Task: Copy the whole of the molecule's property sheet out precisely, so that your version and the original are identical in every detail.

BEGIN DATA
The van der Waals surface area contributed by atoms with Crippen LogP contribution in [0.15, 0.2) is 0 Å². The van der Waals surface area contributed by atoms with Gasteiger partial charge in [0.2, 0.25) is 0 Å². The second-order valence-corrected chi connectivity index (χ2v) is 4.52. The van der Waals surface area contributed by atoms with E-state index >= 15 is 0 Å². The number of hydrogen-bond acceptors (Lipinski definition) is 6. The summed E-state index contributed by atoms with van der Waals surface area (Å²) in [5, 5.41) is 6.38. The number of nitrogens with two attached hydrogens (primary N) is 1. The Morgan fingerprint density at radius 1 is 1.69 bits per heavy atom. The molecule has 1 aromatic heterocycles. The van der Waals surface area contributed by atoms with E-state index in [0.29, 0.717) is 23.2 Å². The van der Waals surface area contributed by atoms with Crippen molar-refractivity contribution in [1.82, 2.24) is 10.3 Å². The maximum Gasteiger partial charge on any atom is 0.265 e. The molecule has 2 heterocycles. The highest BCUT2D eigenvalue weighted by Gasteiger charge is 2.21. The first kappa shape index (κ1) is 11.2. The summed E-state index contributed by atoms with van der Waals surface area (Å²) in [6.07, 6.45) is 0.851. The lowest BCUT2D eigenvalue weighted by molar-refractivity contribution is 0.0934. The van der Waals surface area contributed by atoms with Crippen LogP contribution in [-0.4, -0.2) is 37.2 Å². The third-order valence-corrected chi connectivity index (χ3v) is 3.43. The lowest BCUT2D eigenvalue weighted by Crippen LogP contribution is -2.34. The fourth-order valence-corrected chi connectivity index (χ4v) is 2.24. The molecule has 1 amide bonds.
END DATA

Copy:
The van der Waals surface area contributed by atoms with Crippen LogP contribution in [0.15, 0.2) is 0 Å². The van der Waals surface area contributed by atoms with Gasteiger partial charge in [0.2, 0.25) is 0 Å². The second-order valence-corrected chi connectivity index (χ2v) is 4.52. The van der Waals surface area contributed by atoms with E-state index >= 15 is 0 Å². The number of hydrogen-bond acceptors (Lipinski definition) is 6. The summed E-state index contributed by atoms with van der Waals surface area (Å²) in [5, 5.41) is 6.38. The number of nitrogens with two attached hydrogens (primary N) is 1. The Morgan fingerprint density at radius 1 is 1.69 bits per heavy atom. The molecule has 1 aromatic heterocycles. The van der Waals surface area contributed by atoms with E-state index in [0.29, 0.717) is 23.2 Å². The van der Waals surface area contributed by atoms with Crippen molar-refractivity contribution in [1.82, 2.24) is 10.3 Å². The maximum Gasteiger partial charge on any atom is 0.265 e. The molecule has 2 heterocycles. The highest BCUT2D eigenvalue weighted by Gasteiger charge is 2.21. The first kappa shape index (κ1) is 11.2. The summed E-state index contributed by atoms with van der Waals surface area (Å²) in [6.07, 6.45) is 0.851. The lowest BCUT2D eigenvalue weighted by molar-refractivity contribution is 0.0934. The van der Waals surface area contributed by atoms with Crippen LogP contribution in [-0.4, -0.2) is 37.2 Å². The third-order valence-corrected chi connectivity index (χ3v) is 3.43. The lowest BCUT2D eigenvalue weighted by Crippen LogP contribution is -2.34. The fourth-order valence-corrected chi connectivity index (χ4v) is 2.24. The molecule has 1 amide bonds.